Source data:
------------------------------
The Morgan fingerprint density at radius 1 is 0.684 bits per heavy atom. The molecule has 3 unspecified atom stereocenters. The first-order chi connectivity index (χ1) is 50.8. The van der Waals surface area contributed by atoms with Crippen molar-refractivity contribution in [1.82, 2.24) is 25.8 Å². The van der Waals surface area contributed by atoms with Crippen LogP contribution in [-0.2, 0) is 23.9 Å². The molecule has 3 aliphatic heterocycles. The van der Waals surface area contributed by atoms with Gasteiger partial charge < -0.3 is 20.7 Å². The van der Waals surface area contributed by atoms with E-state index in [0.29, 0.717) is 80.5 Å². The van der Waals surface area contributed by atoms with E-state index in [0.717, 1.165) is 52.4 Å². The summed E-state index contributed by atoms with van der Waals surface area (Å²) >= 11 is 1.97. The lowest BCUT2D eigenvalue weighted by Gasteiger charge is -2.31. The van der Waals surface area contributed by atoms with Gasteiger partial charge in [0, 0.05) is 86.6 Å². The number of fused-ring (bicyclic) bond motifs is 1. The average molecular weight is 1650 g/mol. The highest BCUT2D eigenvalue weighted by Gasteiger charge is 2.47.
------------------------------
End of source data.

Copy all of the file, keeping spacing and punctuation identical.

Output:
The Morgan fingerprint density at radius 1 is 0.684 bits per heavy atom. The molecule has 3 unspecified atom stereocenters. The first-order chi connectivity index (χ1) is 50.8. The van der Waals surface area contributed by atoms with Crippen molar-refractivity contribution in [1.82, 2.24) is 25.8 Å². The van der Waals surface area contributed by atoms with Crippen LogP contribution in [-0.2, 0) is 23.9 Å². The molecule has 3 aliphatic heterocycles. The van der Waals surface area contributed by atoms with Gasteiger partial charge < -0.3 is 20.7 Å². The van der Waals surface area contributed by atoms with E-state index in [0.29, 0.717) is 80.5 Å². The van der Waals surface area contributed by atoms with E-state index in [0.717, 1.165) is 52.4 Å². The summed E-state index contributed by atoms with van der Waals surface area (Å²) >= 11 is 1.97. The lowest BCUT2D eigenvalue weighted by Gasteiger charge is -2.31. The van der Waals surface area contributed by atoms with Gasteiger partial charge in [0, 0.05) is 86.6 Å². The number of fused-ring (bicyclic) bond motifs is 1. The average molecular weight is 1650 g/mol. The highest BCUT2D eigenvalue weighted by Gasteiger charge is 2.47.